We have entered the November contract futures period for canola with little price change, according to Barry Coleman, executive director of the Northern Canola Growers Association. The price on July 8 was $479 per ton on the ICE exchange.

“Spokesmen for the canola market are saying $480 is the market resistance level and they will probably start suggesting sales of new crop canola when the price reaches around $485 per ton,” Coleman said. “We are getting close to that area.”

The June 30 USDA acreage report estimated the canola acreage at 1.87 million acres, which is a reduction of 8 percent from last year’s record acreage, and is the fourth highest canola acreage in the history of canola plantings in the U.S. North Dakota again leads the nation in canola acreage with 1.55 million acres, a reduction of 9 percent from last year’s figures, but in line with the expected acres for this year. Planted acres in the state have ranged from 1.45-1.7 million acres since 2016, according to Coleman.

He attributes the decrease in acres planted to lower market prices and disappointing crop results in some of the fringe areas canola is grown, which caused some growers to reduce their planted acres this year.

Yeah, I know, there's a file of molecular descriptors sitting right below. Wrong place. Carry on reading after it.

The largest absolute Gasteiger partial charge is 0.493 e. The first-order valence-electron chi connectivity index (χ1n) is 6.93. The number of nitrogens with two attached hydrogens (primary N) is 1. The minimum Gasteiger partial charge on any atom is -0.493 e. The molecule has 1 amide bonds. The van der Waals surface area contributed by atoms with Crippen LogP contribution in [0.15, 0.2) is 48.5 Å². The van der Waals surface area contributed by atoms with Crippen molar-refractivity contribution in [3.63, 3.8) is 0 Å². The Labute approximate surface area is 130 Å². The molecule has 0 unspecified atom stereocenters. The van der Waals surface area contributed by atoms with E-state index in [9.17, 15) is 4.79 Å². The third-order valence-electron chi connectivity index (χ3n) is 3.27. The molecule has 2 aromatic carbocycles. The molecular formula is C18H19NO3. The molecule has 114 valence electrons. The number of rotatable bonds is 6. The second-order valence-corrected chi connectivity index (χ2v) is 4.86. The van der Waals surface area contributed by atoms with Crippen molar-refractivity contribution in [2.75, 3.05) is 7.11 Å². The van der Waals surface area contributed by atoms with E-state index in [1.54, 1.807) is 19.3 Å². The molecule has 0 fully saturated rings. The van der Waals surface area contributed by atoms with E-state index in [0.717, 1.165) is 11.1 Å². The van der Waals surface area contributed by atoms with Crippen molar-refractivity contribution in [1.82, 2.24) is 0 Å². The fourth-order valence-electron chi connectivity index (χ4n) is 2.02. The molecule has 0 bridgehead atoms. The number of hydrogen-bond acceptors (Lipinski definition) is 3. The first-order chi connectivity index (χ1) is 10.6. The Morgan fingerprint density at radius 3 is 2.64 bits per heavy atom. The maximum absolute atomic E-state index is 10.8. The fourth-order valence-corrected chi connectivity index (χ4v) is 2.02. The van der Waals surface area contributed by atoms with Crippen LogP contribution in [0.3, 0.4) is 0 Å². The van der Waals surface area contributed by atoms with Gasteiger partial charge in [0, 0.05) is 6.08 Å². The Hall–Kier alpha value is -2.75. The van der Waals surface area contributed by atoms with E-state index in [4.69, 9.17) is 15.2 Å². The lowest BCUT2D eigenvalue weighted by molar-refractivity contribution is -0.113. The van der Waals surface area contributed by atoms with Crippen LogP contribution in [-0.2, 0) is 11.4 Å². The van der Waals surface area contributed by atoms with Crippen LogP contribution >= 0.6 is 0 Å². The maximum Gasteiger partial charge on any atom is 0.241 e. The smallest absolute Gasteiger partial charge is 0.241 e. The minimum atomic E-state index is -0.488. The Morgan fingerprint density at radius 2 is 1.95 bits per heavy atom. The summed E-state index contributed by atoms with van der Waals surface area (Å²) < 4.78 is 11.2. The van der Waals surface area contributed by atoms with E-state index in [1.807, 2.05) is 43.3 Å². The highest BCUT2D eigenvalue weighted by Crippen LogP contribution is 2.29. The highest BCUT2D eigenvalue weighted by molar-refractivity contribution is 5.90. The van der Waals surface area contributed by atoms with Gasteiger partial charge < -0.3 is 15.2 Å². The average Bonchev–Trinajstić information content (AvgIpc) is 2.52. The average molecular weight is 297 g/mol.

STATS Canada also released their canola acreage figure, which according to Coleman was what they expected. However, the carryover stock figures were lower when compared to last year. The 2.6 million tons of canola carryover was down 1.2 million from last year’s 3.8 million.

“The Canadian crush figures have kept the canola crop at the 5-year level, which is good news,” he said.

U.S. cash prices ranged from $15.19 to $15.77 per hundredweight at local crush plants on July 8, and those ranges have changed little during the last two weeks, Coleman noted.

In other vegetable oil news – soy oil has been trading higher, which has been supportive to higher canola prices. The decrease in Asian palm and rapeseed oil from the European Union has been positive for canola prices.

“Global vegetable oil markets have been helping canola prices,” he said.

Looking at the North Dakota crop progress and condition, 70 percent of the canola crop is in good-to-excellent condition. Fifty-five percent of the crop is blooming, compared to 75 percent on average, and 2 percent of the crop is coloring.